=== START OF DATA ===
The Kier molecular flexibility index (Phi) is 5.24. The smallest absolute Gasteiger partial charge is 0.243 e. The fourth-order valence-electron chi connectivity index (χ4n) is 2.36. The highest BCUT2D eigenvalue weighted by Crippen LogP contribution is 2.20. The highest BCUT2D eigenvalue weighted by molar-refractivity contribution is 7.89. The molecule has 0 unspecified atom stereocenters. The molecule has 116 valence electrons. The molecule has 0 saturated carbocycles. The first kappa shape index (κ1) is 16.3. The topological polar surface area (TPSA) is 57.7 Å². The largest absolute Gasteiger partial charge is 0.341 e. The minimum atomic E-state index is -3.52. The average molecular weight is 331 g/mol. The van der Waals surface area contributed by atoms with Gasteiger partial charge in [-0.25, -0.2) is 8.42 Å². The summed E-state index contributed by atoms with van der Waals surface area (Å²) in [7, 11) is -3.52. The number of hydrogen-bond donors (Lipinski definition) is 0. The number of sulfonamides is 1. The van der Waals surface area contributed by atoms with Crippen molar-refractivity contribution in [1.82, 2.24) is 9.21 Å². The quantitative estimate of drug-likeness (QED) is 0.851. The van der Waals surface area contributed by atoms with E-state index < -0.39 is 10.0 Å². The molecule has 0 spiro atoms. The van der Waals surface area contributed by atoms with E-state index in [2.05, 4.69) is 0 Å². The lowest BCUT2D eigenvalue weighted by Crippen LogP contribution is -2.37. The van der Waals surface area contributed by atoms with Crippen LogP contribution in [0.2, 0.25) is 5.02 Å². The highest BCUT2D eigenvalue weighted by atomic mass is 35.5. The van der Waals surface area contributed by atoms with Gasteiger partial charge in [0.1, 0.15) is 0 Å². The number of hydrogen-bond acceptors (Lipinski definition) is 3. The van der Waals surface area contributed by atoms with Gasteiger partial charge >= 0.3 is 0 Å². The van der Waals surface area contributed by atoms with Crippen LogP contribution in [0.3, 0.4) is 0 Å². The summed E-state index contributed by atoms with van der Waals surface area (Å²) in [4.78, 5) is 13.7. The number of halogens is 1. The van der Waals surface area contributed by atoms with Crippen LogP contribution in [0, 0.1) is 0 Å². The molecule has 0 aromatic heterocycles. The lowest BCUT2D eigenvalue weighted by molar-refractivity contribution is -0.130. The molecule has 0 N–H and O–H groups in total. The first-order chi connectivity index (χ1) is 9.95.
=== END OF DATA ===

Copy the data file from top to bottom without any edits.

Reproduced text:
The Kier molecular flexibility index (Phi) is 5.24. The smallest absolute Gasteiger partial charge is 0.243 e. The fourth-order valence-electron chi connectivity index (χ4n) is 2.36. The highest BCUT2D eigenvalue weighted by Crippen LogP contribution is 2.20. The highest BCUT2D eigenvalue weighted by molar-refractivity contribution is 7.89. The molecule has 0 unspecified atom stereocenters. The molecule has 116 valence electrons. The molecule has 0 saturated carbocycles. The first kappa shape index (κ1) is 16.3. The topological polar surface area (TPSA) is 57.7 Å². The largest absolute Gasteiger partial charge is 0.341 e. The minimum atomic E-state index is -3.52. The average molecular weight is 331 g/mol. The van der Waals surface area contributed by atoms with Gasteiger partial charge in [-0.25, -0.2) is 8.42 Å². The summed E-state index contributed by atoms with van der Waals surface area (Å²) in [7, 11) is -3.52. The number of hydrogen-bond donors (Lipinski definition) is 0. The number of sulfonamides is 1. The van der Waals surface area contributed by atoms with Crippen molar-refractivity contribution in [1.82, 2.24) is 9.21 Å². The quantitative estimate of drug-likeness (QED) is 0.851. The van der Waals surface area contributed by atoms with E-state index < -0.39 is 10.0 Å². The molecule has 0 spiro atoms. The van der Waals surface area contributed by atoms with E-state index in [2.05, 4.69) is 0 Å². The lowest BCUT2D eigenvalue weighted by Crippen LogP contribution is -2.37. The van der Waals surface area contributed by atoms with Crippen LogP contribution in [0.2, 0.25) is 5.02 Å². The highest BCUT2D eigenvalue weighted by atomic mass is 35.5. The van der Waals surface area contributed by atoms with Gasteiger partial charge in [0.1, 0.15) is 0 Å². The number of hydrogen-bond acceptors (Lipinski definition) is 3. The van der Waals surface area contributed by atoms with Gasteiger partial charge >= 0.3 is 0 Å². The van der Waals surface area contributed by atoms with Crippen LogP contribution in [0.3, 0.4) is 0 Å². The summed E-state index contributed by atoms with van der Waals surface area (Å²) in [4.78, 5) is 13.7. The number of halogens is 1. The van der Waals surface area contributed by atoms with Crippen LogP contribution in [0, 0.1) is 0 Å². The molecule has 0 aromatic heterocycles. The lowest BCUT2D eigenvalue weighted by molar-refractivity contribution is -0.130. The molecule has 0 N–H and O–H groups in total. The first-order chi connectivity index (χ1) is 9.95.